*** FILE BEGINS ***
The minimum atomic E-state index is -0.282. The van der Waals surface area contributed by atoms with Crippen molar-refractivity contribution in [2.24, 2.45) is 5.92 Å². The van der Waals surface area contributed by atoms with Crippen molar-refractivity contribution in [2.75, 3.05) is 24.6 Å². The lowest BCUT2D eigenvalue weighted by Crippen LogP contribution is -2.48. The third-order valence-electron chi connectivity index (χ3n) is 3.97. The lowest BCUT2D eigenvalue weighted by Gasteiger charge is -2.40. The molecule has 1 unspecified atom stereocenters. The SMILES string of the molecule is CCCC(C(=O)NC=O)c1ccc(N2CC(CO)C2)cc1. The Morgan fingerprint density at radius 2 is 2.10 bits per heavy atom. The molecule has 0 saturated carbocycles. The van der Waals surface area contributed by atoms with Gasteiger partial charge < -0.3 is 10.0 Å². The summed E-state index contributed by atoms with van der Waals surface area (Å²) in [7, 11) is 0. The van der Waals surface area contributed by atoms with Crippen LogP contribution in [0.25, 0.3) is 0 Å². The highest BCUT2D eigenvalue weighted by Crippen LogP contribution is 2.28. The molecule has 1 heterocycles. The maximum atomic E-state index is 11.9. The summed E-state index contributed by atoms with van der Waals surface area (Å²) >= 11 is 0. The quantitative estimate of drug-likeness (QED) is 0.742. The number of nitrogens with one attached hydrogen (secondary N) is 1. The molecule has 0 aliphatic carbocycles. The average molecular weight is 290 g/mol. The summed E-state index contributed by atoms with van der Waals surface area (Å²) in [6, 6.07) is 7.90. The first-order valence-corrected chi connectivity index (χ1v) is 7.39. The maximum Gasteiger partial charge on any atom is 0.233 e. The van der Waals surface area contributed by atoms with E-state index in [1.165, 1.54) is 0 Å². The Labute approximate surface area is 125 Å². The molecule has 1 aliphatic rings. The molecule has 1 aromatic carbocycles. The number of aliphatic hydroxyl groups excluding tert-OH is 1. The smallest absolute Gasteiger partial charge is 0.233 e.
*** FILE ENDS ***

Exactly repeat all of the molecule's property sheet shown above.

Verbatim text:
The minimum atomic E-state index is -0.282. The van der Waals surface area contributed by atoms with Crippen molar-refractivity contribution in [2.24, 2.45) is 5.92 Å². The van der Waals surface area contributed by atoms with Crippen molar-refractivity contribution in [2.75, 3.05) is 24.6 Å². The lowest BCUT2D eigenvalue weighted by Crippen LogP contribution is -2.48. The third-order valence-electron chi connectivity index (χ3n) is 3.97. The lowest BCUT2D eigenvalue weighted by Gasteiger charge is -2.40. The molecule has 1 unspecified atom stereocenters. The SMILES string of the molecule is CCCC(C(=O)NC=O)c1ccc(N2CC(CO)C2)cc1. The Morgan fingerprint density at radius 2 is 2.10 bits per heavy atom. The molecule has 0 saturated carbocycles. The van der Waals surface area contributed by atoms with Gasteiger partial charge < -0.3 is 10.0 Å². The summed E-state index contributed by atoms with van der Waals surface area (Å²) in [7, 11) is 0. The van der Waals surface area contributed by atoms with Crippen LogP contribution in [0.25, 0.3) is 0 Å². The highest BCUT2D eigenvalue weighted by Crippen LogP contribution is 2.28. The molecule has 1 heterocycles. The maximum atomic E-state index is 11.9. The summed E-state index contributed by atoms with van der Waals surface area (Å²) >= 11 is 0. The quantitative estimate of drug-likeness (QED) is 0.742. The number of nitrogens with one attached hydrogen (secondary N) is 1. The molecule has 0 aliphatic carbocycles. The average molecular weight is 290 g/mol. The summed E-state index contributed by atoms with van der Waals surface area (Å²) in [6, 6.07) is 7.90. The first-order valence-corrected chi connectivity index (χ1v) is 7.39. The maximum Gasteiger partial charge on any atom is 0.233 e. The van der Waals surface area contributed by atoms with E-state index in [1.165, 1.54) is 0 Å². The Labute approximate surface area is 125 Å². The molecule has 1 aliphatic rings. The molecule has 1 aromatic carbocycles. The number of aliphatic hydroxyl groups excluding tert-OH is 1. The smallest absolute Gasteiger partial charge is 0.233 e.